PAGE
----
They will not know that their bodies are Christ's members (1 Cor. 6), and that they are a living God's temple (2 Cor. 6); nor will it be theirs to say that they have put on Christ, in whom they are all one, and there can be neither Jew nor Greek, neither bond nor free, nor male and female, but who as being sons have the Spirit of God's Son sent into their hearts crying, Abba, Father (Gal. 3:4). It would be language beyond their intelligence to hear of the glory of His grace which God freely bestowed on them, in the Beloved, still more to be the fullness of Him that fills all in all (Eph. 1:23). Nor could they, as Paul exhorted the Colossian saints, give thanks to the Father who qualified them for their share in the inheritance of the saints in light, who rescued them from the power of darkness and translated them into the kingdom of the Son of His love. They in faith long for the glorious future He will establish, but they fast and groan in the present. The two witnesses prophesy (not, preach grace) in sackcloth, but with power to devour their enemies with fire, killing those who would hurt them, power to shut heaven, and over the waters, and to smite the earth, till their hour is come ere finishing their testimony. Symbolic and figurative no doubt, but symbols and figures of a state wholly foreign to that of the Christian and the church.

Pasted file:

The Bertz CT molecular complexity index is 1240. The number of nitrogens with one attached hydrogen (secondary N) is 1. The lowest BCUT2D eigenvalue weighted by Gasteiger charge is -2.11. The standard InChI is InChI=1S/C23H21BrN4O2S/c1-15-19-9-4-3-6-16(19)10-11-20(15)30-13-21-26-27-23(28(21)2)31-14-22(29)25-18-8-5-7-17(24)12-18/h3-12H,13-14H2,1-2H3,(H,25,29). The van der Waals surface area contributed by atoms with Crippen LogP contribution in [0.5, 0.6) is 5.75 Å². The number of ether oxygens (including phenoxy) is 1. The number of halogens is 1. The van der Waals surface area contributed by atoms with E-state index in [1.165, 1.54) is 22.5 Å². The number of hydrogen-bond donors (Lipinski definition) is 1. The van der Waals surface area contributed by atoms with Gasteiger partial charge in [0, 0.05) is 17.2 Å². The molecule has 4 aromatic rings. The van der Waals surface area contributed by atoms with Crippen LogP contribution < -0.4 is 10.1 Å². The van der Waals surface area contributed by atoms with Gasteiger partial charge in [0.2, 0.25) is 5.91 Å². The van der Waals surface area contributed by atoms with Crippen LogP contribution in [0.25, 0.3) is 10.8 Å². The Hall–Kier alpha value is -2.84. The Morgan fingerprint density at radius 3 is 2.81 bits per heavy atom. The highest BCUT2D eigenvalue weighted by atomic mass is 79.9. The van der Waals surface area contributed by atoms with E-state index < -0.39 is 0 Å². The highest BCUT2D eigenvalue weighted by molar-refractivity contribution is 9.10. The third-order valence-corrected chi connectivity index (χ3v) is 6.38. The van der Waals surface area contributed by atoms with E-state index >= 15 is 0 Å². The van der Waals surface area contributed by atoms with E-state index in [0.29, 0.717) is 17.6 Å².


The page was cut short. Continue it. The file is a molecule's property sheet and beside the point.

Far different is your position, says the Apostle, who have not only the prophetic testimony of old, but had glad tidings brought to you by the Holy Spirit sent forth from heaven. Even the babes of the family have an unction from the Holy One and know all things (1 John 2:20); they know the Father, as well as their sins forgiven for the name's sake of Christ. The Christian dwells in God and God in him: what greater blessedness can there now be? He is sealed by the Holy Spirit of promise, Who is the earnest of our inheritance. We are children of God, kings and priests. We are Christ's body, and bride. We are heavenly in title and about to bear the image of the Heavenly at His coming. What precious, holy, or glorious privilege is withheld from us? In short, as another apostle says, “all things are yours;” not that ye in yourselves are anything, but that Christ is the whole sum and substance of blessedness. “All things are yours. Whether Paul, or Apollos, or Cephas, or the world, or life, or death, or things present or things to come, all are yours; and ye are Christ's, and Christ is God's.” What a circle, and what a center!